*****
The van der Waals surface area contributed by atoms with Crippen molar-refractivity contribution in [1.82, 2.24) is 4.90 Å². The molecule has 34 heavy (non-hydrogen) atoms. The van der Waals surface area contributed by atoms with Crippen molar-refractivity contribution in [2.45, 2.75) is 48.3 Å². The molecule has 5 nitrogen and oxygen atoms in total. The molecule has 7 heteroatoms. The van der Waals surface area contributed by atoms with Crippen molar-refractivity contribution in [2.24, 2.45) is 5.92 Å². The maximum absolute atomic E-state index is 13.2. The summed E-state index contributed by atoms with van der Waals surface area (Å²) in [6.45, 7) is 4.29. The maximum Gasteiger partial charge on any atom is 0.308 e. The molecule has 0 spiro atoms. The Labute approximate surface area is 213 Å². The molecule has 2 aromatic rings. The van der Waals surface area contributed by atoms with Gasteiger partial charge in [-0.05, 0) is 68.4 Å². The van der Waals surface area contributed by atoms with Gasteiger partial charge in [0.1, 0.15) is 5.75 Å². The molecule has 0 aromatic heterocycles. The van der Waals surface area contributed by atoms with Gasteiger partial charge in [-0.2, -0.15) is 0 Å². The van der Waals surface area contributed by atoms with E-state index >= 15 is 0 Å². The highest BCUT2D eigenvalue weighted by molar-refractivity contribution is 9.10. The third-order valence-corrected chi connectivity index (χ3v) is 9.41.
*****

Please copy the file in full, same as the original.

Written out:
The van der Waals surface area contributed by atoms with Crippen molar-refractivity contribution in [1.82, 2.24) is 4.90 Å². The molecule has 34 heavy (non-hydrogen) atoms. The van der Waals surface area contributed by atoms with Crippen molar-refractivity contribution in [2.45, 2.75) is 48.3 Å². The molecule has 5 nitrogen and oxygen atoms in total. The molecule has 7 heteroatoms. The van der Waals surface area contributed by atoms with Crippen molar-refractivity contribution in [2.24, 2.45) is 5.92 Å². The maximum absolute atomic E-state index is 13.2. The summed E-state index contributed by atoms with van der Waals surface area (Å²) in [6.45, 7) is 4.29. The maximum Gasteiger partial charge on any atom is 0.308 e. The molecule has 0 spiro atoms. The Labute approximate surface area is 213 Å². The molecule has 2 aromatic rings. The van der Waals surface area contributed by atoms with Gasteiger partial charge in [-0.05, 0) is 68.4 Å². The van der Waals surface area contributed by atoms with Gasteiger partial charge in [0.1, 0.15) is 5.75 Å². The molecule has 0 aromatic heterocycles. The van der Waals surface area contributed by atoms with Gasteiger partial charge in [-0.2, -0.15) is 0 Å². The van der Waals surface area contributed by atoms with E-state index >= 15 is 0 Å². The highest BCUT2D eigenvalue weighted by molar-refractivity contribution is 9.10. The third-order valence-corrected chi connectivity index (χ3v) is 9.41.